DNA 'cage' could improve nanopore technology
Despite having a diameter tens of thousands of times smaller than a human hair, nanopores could be the next big thing in DNA sequencing. By zipping DNA molecules through these tiny holes, scientists hope to one day read off genetic sequences in the blink of an eye.
Now, researchers from Brown University have taken the potential of nanopore technology one step further. They have combined a nanopore with a tiny cage capable of trapping and holding a single DNA strand after it has been pulled through the pore. While caged, biochemical experiments can be performed on the strand, which can then be zipped back through the nanopore to look at how the strand has changed.
"We see this as a very interesting enabling technique," said Derek Stein, associate professor of physics and engineering at Brown, who helped develop the technology with his graduate students. "It allows you for the first time to look at the same molecule before and after any kind of chemical reaction that may have taken place."
A paper describing the device is published in Nature Communications.
The device looks a bit like a miniscule hollowed-out hockey puck. On one flat side is a nanopore, and on the other side is a somewhat larger hole. When immersed in a solution containing DNA, an electric current across the nanopore grabs a single strand and pulls it into the hollow chamber. Once there, the strand has a natural tendency to curl into a tangled ball. That ball is too large to fit out of the hole on the other side, but that hole can be used to introduce additional molecules that might react with the trapped DNA. Once a reaction has occurred, the electric current is reversed and the strand is sent back out through the pore, which can look for changes in the strand.
"What we've made is basically a very small test tube," said Xu Liu, who led the work while he was a graduate student at Brown. "We can do biochemistry on the single strand in that very confined space."
The key to the technology, Liu said, was making that test tube small, but not too small. If it were too small, the DNA wouldn't have enough room to curl up, which would cause it to squirt out the hole at the top of the device. Using some theoretical calculations and a bit of trial and error, the researchers settled on a cage that's about 1.5 micrometers square.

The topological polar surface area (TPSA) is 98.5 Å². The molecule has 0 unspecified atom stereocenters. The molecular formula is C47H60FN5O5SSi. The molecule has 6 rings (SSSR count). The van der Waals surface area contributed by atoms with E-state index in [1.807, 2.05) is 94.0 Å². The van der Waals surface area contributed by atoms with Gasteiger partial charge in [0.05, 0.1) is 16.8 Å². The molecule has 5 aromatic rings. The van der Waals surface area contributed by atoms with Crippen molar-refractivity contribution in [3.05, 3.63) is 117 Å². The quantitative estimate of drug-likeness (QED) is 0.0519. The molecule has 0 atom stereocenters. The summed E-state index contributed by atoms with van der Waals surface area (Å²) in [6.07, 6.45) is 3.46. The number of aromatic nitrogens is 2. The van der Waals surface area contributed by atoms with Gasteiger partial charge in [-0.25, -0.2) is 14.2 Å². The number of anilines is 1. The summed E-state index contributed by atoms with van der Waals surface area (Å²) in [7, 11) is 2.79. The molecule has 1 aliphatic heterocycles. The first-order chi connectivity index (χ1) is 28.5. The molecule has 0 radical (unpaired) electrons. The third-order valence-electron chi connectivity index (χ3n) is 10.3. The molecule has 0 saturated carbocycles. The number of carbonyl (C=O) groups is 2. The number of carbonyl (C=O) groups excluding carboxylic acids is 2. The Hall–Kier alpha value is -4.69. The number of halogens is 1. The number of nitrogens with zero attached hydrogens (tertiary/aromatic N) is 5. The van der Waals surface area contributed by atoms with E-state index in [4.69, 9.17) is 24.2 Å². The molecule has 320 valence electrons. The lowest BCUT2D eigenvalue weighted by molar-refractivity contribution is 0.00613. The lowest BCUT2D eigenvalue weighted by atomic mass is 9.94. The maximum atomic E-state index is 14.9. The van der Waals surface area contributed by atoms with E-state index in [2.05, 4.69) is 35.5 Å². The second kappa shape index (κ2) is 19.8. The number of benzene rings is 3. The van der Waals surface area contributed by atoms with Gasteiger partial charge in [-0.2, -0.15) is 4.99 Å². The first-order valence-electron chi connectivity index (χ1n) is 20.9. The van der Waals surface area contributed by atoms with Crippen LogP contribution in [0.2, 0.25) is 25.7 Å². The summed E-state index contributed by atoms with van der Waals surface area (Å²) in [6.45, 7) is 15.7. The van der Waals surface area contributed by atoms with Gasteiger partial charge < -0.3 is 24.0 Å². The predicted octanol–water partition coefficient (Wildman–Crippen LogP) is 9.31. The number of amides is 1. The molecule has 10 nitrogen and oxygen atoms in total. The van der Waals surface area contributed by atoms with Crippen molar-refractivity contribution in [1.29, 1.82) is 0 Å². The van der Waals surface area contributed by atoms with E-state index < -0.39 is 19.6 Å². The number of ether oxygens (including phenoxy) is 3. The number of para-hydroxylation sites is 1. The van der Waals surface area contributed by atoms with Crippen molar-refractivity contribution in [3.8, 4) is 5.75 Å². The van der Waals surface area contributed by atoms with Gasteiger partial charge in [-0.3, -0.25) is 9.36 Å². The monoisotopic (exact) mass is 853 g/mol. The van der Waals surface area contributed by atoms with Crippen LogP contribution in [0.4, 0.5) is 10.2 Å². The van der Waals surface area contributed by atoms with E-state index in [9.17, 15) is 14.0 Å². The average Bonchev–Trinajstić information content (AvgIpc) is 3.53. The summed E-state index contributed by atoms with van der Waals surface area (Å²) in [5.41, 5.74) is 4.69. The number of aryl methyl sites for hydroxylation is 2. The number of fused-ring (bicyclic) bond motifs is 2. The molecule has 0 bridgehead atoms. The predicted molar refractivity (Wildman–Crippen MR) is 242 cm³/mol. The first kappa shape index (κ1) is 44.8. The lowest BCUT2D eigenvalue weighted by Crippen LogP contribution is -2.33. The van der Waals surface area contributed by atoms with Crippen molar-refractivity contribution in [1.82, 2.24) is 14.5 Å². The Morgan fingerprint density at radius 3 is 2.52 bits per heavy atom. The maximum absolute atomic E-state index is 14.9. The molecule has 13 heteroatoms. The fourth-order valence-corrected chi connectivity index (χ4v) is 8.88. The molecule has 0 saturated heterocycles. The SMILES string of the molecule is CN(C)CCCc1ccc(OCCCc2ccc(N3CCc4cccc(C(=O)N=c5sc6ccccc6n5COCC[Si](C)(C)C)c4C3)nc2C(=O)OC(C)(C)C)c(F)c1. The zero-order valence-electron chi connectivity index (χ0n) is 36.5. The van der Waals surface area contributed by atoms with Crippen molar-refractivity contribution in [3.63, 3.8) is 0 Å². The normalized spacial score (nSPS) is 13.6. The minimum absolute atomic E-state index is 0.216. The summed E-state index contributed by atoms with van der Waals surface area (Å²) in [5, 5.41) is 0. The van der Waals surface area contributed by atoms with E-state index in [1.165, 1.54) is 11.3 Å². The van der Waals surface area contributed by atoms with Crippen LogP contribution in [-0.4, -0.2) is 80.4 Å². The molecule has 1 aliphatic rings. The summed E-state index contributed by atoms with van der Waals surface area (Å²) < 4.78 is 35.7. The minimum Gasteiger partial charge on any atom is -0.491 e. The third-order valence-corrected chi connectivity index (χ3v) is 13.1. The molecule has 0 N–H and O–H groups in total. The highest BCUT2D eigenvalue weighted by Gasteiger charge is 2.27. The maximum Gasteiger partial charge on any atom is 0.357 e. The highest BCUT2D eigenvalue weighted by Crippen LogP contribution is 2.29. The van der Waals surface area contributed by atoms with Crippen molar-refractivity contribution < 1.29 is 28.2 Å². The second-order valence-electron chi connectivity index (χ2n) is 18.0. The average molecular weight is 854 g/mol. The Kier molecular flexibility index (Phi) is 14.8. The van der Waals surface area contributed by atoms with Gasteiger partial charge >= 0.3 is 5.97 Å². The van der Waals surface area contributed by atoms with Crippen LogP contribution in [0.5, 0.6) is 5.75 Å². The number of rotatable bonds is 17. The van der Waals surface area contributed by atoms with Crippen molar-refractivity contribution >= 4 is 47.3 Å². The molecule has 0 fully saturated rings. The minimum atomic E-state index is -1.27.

Liu then tested the technology using what's called a restriction enzyme, which cuts DNA molecules at particular sequences. After an intact DNA molecule was pulled through the pore into the cage, the researchers applied the enzyme through the hole in the top of the device. If all went as planned, the enzyme should have cut the strand into four pieces. When they pulled the molecule back through pore, they detected four distinct signals, indicating that the experiment had worked as expected.
The researchers say the device could be used for all kinds of experiments with DNA. For example, scientists use molecules called hybridization probes to look for specific sequences in a DNA molecule. The probes bind to target sequences, creating a bulge in the DNA strand that a nanopore could easily detect.
"There was always a problem of knowing what the DNA looked like before the probe was applied," Stein said. "This is a way of making sure you can measure the same molecule before anything is done to it, and then after. That wasn't possible before with nanopores because the molecule would drift away."
More information: Nature Communications, www.nature.com/ncomms/2015/150 … full/ncomms7222.html
Journal information: Nature Communications
Provided by Brown University